I’ve been thinking about sin and GRACE a lot this week. In particular, how grace covers me and how I extend it to others. A careless, hurtful word; a professional misstep; a neglect of a child’s or spouse’s heart; a foray into an inappropriate relationship; idleness and the character of complaint–whatever the sin, it always leaves wreckage behind in the hearts and lives of ourselves and others.
As if to underscore my need to ponder this holy dance between sin and grace, I had a dream. It was one of those dreams in which I made an irrevocable choice, whose consequences were deep and slashing. On the other side of that choice, I was left to either pick up the scattered pieces and count on mercy, or walk away- from the situation, from God. Which choice I made depended upon a forgiving heart of one person and those battered by the fallout.
From the other side of sin, grace and mercy look quite different.
The Hebrew word for grace is chen, meaning favour or acceptance. The New Testament word is charis, among whose meaning is merciful kindness.
When all is right, and I make right choices, I am buoyed forth by grace and mercy. In fact, I may even take them for granted. Like the Israelites, so confident of their place in God’s heart, I can brush aside grace and mercy as “givens” and neglect to live a reflective life that claims them each day by humility and sacrifices of the heart. When I stray, and find myself on the other side of grace, my feet can become leaden. I see God’s grace in others, I hear of His deep mercy in His word, but I can be afraid to grasp its corner and cover myself. Sometimes I need help to find that corner and pull it over me. And if no one is there, how will I ever move forward out of the mire and the consequences of my actions?
This makes me think of how I respond to others who have stepped outside of right living, who have stumbled. How do I respond to others whose sins are more public than mine, which stay comfortably shadowed in my heart, obscured from others’ view? What if they need help finding the corner of God’s grace and mercy? Will I stand by, observing the tentative groping, or will I allow myself to be God’s hand of love and forgiveness, embracing their efforts and applauding each success? When the corner flutters out of reach, again and again, will I watch them grow cold and distant, or will I extend love and encouragement over and over, helping them hold on to God’s mantle of grace?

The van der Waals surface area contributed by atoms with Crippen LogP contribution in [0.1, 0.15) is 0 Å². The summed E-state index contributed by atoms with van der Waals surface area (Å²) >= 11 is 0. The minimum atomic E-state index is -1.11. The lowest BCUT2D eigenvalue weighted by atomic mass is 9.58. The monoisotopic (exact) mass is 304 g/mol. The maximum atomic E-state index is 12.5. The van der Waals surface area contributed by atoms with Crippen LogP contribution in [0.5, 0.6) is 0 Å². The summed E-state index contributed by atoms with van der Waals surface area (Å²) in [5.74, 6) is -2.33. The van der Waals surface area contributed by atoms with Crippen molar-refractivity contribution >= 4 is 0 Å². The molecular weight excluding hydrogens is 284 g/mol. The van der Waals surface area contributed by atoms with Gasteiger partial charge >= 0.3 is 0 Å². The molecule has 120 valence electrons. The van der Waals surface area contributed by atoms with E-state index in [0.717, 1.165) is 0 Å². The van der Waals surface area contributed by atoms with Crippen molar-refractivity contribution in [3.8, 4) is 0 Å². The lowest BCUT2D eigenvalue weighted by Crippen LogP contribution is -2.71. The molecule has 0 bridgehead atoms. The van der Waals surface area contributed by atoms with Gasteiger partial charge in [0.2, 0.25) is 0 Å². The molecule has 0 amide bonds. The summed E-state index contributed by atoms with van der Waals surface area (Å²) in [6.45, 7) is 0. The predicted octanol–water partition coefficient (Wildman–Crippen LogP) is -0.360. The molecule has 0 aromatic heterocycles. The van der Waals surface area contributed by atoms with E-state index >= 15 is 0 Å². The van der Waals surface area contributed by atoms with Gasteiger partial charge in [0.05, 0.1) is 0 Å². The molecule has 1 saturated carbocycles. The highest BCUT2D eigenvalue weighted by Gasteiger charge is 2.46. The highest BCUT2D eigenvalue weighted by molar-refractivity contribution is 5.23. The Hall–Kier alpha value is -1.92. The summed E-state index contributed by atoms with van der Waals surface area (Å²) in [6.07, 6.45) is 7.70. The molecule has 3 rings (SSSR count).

As a church, we’re not good at this, I think. Finding that line between standing firm on God’s truth about sin, and helping each other in our floundering is tough for us. Are we ready to fully accept into the fold a repentant brother or sister, even with all their unfinished business? Once they have come, like the prodigal son, “to their senses”, at least partially, do we encourage, and accept each wobbly step toward healing, or do we stand aside, coldly waiting for them to be “finished.” I think we often remove ourselves from the situation out of confusion, or ignorance–a tentativeness about what God would have us do. We’re so afraid of making a mistake, and not standing firm in His word, that we can forget to also to be open to how God may use us to gently nudge a heart back to Him. I want to be better at this. Better at helping others find their way back.
“But when he came to himself …he arose and came to his father. But while he was yet at a distance, his father saw him and had compassion on him, and ran and embraced him and kissed him.” Luke 15: 17-20
“Take heed to yourselves; if your brother sins, rebuke him, and if he repents, forgive him; and if he sins against you seven times in the day, and turns to you seven times, and says, ‘I repent,’ you must forgive him.” Luke 17:3,4
“He stood up and said to them, ‘Let him who is without sin among be the first to throw a stone at her…Woman, where are they? Has no one condemned you?”’She said, ‘No one, Lord.’ And Jesus said, ‘Neither do I condemn you; go and do not sin again.’ John 8:7-11